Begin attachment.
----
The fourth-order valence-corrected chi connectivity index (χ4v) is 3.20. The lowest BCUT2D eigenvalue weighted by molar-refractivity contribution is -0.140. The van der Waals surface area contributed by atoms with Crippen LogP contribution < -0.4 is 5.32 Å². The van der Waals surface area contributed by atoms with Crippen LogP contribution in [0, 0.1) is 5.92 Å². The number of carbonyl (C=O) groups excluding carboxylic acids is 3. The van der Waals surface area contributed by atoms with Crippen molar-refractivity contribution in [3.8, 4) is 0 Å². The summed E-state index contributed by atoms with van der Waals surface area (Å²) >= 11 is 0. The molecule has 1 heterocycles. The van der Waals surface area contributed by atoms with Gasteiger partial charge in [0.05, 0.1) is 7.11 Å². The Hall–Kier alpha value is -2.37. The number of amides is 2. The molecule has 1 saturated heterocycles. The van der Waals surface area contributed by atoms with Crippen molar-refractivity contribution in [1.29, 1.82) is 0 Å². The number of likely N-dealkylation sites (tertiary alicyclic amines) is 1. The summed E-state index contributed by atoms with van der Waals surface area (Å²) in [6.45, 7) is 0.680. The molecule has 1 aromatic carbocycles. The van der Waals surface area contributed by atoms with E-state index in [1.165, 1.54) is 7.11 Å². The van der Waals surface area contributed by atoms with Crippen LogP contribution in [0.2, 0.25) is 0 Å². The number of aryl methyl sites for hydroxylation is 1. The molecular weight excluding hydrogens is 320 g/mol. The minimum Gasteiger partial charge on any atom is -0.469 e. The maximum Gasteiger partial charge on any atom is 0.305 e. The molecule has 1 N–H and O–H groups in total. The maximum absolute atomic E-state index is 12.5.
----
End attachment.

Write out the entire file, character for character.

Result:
The fourth-order valence-corrected chi connectivity index (χ4v) is 3.20. The lowest BCUT2D eigenvalue weighted by molar-refractivity contribution is -0.140. The van der Waals surface area contributed by atoms with Crippen LogP contribution < -0.4 is 5.32 Å². The van der Waals surface area contributed by atoms with Crippen LogP contribution in [0, 0.1) is 5.92 Å². The number of carbonyl (C=O) groups excluding carboxylic acids is 3. The van der Waals surface area contributed by atoms with Crippen molar-refractivity contribution in [3.8, 4) is 0 Å². The summed E-state index contributed by atoms with van der Waals surface area (Å²) >= 11 is 0. The molecule has 1 heterocycles. The van der Waals surface area contributed by atoms with Gasteiger partial charge in [0.05, 0.1) is 7.11 Å². The Hall–Kier alpha value is -2.37. The number of amides is 2. The molecule has 1 saturated heterocycles. The van der Waals surface area contributed by atoms with Crippen molar-refractivity contribution in [1.29, 1.82) is 0 Å². The number of likely N-dealkylation sites (tertiary alicyclic amines) is 1. The summed E-state index contributed by atoms with van der Waals surface area (Å²) in [6.45, 7) is 0.680. The molecule has 1 aromatic carbocycles. The van der Waals surface area contributed by atoms with E-state index in [1.165, 1.54) is 7.11 Å². The van der Waals surface area contributed by atoms with Crippen LogP contribution in [0.2, 0.25) is 0 Å². The number of aryl methyl sites for hydroxylation is 1. The molecular weight excluding hydrogens is 320 g/mol. The minimum Gasteiger partial charge on any atom is -0.469 e. The maximum Gasteiger partial charge on any atom is 0.305 e. The molecule has 1 N–H and O–H groups in total. The maximum absolute atomic E-state index is 12.5.